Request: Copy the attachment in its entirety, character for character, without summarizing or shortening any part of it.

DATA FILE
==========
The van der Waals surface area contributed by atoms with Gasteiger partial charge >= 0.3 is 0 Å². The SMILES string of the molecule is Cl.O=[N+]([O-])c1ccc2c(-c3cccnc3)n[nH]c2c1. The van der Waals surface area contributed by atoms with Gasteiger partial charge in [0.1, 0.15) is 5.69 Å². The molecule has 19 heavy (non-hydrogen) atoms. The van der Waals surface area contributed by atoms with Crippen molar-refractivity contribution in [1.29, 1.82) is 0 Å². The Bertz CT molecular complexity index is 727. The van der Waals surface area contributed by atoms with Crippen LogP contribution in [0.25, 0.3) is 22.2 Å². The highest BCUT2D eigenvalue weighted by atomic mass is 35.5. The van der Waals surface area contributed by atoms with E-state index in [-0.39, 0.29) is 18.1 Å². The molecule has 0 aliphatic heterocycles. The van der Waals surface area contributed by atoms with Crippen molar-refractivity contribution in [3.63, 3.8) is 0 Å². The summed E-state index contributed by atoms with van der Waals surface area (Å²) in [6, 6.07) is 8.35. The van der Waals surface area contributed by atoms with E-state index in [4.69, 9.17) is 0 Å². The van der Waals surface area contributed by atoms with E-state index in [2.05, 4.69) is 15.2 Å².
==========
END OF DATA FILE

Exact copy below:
The van der Waals surface area contributed by atoms with Gasteiger partial charge >= 0.3 is 0 Å². The SMILES string of the molecule is Cl.O=[N+]([O-])c1ccc2c(-c3cccnc3)n[nH]c2c1. The van der Waals surface area contributed by atoms with Gasteiger partial charge in [0.1, 0.15) is 5.69 Å². The molecule has 19 heavy (non-hydrogen) atoms. The van der Waals surface area contributed by atoms with Crippen molar-refractivity contribution in [1.29, 1.82) is 0 Å². The Bertz CT molecular complexity index is 727. The van der Waals surface area contributed by atoms with Crippen LogP contribution in [0.25, 0.3) is 22.2 Å². The highest BCUT2D eigenvalue weighted by atomic mass is 35.5. The van der Waals surface area contributed by atoms with E-state index in [-0.39, 0.29) is 18.1 Å². The molecule has 0 aliphatic heterocycles. The van der Waals surface area contributed by atoms with Crippen molar-refractivity contribution in [3.63, 3.8) is 0 Å². The summed E-state index contributed by atoms with van der Waals surface area (Å²) in [6, 6.07) is 8.35. The van der Waals surface area contributed by atoms with E-state index in [4.69, 9.17) is 0 Å². The van der Waals surface area contributed by atoms with E-state index in [2.05, 4.69) is 15.2 Å².